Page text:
Why do I point out all of this? Because sometimes as artists we don't fit into the rules society created. Instead we often wonder where do we fit in when it comes to integrating with our families, our community, our job market? Furthermore, how do we know if we are being true to ourselves, what is appropriate, what is proper etiquette, what is “professionalism”? If an artist does in fact get to be as eccentric and out there beyond the boundaries of social norm, but still need to function in a way of business that keeps them working well with the does that work?

I say this because not only because of my past, but because I live in NYC and quite a lot of artists and eccentric personalities live and work here. In fashion week I am surrounded by all sorts of amazing, talented, yet unique people. Here it is quite common to have the eccentric be successful. But I've also noticed people - even in my own artistic tribe - who I consider to be borderline unprofessional. I see it backstage, on set, on social media, on blogs, posts on Facebook, Periscope...everywhere. As much as I am 100% with the notion “don't follow the man”, and “do you”, there is a line where doing you becomes being inconsiderate and plainly just being an asshole.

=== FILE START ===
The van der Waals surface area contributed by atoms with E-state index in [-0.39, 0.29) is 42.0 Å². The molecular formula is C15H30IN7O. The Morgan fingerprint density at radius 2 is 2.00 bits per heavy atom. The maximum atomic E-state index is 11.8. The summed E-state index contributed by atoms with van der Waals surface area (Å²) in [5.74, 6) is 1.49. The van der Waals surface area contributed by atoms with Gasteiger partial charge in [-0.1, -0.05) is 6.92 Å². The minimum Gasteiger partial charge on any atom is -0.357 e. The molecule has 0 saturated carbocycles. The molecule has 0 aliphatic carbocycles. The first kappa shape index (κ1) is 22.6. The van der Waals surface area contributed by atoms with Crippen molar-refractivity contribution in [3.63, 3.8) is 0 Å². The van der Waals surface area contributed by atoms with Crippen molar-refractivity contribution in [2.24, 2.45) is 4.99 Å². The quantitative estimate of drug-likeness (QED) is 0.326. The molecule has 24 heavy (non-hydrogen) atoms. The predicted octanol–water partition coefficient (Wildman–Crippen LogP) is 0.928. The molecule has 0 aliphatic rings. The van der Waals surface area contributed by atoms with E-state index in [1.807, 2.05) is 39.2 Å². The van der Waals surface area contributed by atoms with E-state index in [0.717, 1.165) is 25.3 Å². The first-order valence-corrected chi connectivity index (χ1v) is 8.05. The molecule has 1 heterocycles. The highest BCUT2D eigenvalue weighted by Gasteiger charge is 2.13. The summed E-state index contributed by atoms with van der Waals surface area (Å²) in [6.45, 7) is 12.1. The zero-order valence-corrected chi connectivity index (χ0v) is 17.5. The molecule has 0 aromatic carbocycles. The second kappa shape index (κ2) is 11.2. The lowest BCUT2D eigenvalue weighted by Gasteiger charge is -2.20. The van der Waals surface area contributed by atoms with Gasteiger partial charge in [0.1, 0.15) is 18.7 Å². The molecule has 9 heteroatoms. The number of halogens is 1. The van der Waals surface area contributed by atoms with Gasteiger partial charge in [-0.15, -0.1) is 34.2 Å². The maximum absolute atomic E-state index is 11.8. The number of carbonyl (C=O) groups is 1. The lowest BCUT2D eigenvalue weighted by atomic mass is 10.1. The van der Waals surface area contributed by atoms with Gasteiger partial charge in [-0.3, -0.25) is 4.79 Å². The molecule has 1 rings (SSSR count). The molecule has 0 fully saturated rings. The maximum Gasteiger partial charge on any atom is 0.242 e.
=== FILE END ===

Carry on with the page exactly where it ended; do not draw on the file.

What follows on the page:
So what's the difference and how can you still maintain being you, as eccentric and different as your God given right to be, but still be amazingly successful and great to work with? It's one simple word: Integrity.